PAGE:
With the global energy demand projected to grow rapidly, it is imperative to divest from traditional greenhouse gas-based power production toward renewable energy sources such as solar. In recent years, solar photovoltaics (PV) hold a large share among renewables sources. Currently, the market is dominated by crystalline silicon solar cells due to their low levelized cost of energy (LCOE) values. However, to sustain this progress, the power conversion efficiency of PV devices must be further improved since tiny costs cut from the other expenses is difficult. On the other hand, the margin for the PCE improvement in c-Si technology is also quite limited since the technology is approaching its practical limits. At this stage, coupling c-Si devices with another efficient solar cell in tandem configuration is a promising way to overcome this challenge. Perovskite solar cells (PSCs) represent a breakthrough solar technology to enable this target due to their proven high efficiency and potential cost-effectiveness. Whereas perovskite/silicon tandem solar cells are promising, their operational stabilities are still a significant concern for market entry. Here, the degradation mechanism of n-i-p perovskite/Si tandem solar cells was investigated. Thermal stability tests have shown severe degradation in such tandem devices. On the other hand, tandem devices were relatively stable when placed in a humidity cabinet with 25% relative humidity (RH). Conversely, temperature degraded devices showed cracks all over the perovskite surface and rupture in the top electrode after 1000 hrs at 85 oC. Additionally, silver iodide formation was depicted in XRD and XPS analysis. To enhance the stability, methods to reduce the hysteresis were studied. First, potassium chloride (KCl) was applied as a passivation agent to the electron transport layer (ETL) to reduce surface defects. Second, 2D passivation was applied to reduce trap density and enhance the crystallinity of the perovskite film. Finally, organic molecules were placed between the hole transport layer (HTL) and metal-oxide interface as interlayers to prevent diffusion of metal oxide to the HTL and accumulation of the dopant at the metal-oxide interface. After passivation and interface layers, stability enhanced but further improvement is still required.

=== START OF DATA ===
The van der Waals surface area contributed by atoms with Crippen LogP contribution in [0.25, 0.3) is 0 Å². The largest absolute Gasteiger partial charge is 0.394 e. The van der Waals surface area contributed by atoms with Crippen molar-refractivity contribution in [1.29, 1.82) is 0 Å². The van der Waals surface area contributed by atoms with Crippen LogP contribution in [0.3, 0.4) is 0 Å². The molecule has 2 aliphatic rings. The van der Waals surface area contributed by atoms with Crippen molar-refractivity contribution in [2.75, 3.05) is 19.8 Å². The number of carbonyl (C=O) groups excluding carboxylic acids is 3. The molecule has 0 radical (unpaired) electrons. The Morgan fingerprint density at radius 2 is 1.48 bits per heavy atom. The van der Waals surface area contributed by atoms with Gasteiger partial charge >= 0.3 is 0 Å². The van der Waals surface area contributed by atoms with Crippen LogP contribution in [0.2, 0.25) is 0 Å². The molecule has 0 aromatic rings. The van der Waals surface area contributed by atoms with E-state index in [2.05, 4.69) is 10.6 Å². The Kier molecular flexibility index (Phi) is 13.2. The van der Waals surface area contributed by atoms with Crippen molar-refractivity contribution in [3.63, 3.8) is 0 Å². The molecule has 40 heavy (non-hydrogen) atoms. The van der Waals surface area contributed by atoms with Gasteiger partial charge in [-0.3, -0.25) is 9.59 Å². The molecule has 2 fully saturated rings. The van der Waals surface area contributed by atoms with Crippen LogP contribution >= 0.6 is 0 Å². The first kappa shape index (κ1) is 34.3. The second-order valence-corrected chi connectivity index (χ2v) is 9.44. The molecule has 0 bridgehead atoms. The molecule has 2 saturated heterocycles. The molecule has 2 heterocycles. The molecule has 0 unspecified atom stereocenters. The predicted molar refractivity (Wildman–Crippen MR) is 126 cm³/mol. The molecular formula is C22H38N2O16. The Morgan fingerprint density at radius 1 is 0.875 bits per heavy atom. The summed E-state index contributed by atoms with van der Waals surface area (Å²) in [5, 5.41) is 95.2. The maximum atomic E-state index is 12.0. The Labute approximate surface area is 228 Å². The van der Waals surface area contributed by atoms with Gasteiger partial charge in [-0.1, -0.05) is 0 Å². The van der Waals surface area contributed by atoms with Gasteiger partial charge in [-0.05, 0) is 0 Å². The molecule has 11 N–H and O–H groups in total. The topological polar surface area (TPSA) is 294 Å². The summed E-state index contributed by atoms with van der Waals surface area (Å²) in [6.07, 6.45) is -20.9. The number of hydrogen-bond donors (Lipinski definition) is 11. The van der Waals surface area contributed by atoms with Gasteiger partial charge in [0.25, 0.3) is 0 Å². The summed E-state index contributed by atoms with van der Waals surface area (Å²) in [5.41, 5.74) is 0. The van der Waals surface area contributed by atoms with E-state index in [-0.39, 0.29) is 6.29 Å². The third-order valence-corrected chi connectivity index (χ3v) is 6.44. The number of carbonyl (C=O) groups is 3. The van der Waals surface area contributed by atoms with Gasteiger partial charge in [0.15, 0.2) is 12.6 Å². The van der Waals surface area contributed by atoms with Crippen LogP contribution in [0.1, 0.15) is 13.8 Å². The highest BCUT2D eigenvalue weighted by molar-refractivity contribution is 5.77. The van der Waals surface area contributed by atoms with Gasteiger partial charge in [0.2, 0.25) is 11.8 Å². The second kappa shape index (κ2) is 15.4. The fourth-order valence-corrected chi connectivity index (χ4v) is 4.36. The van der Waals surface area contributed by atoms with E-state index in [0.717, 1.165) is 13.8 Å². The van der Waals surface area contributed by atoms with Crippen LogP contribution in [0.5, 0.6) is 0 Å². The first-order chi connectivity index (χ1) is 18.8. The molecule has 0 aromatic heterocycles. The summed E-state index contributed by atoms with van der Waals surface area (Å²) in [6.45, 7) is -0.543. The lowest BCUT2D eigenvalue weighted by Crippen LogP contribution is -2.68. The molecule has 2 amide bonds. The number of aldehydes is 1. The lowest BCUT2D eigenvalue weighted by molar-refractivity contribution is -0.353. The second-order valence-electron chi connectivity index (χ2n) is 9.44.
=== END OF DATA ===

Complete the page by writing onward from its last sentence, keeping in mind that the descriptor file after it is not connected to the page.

|Date made available
|KAUST Research Repository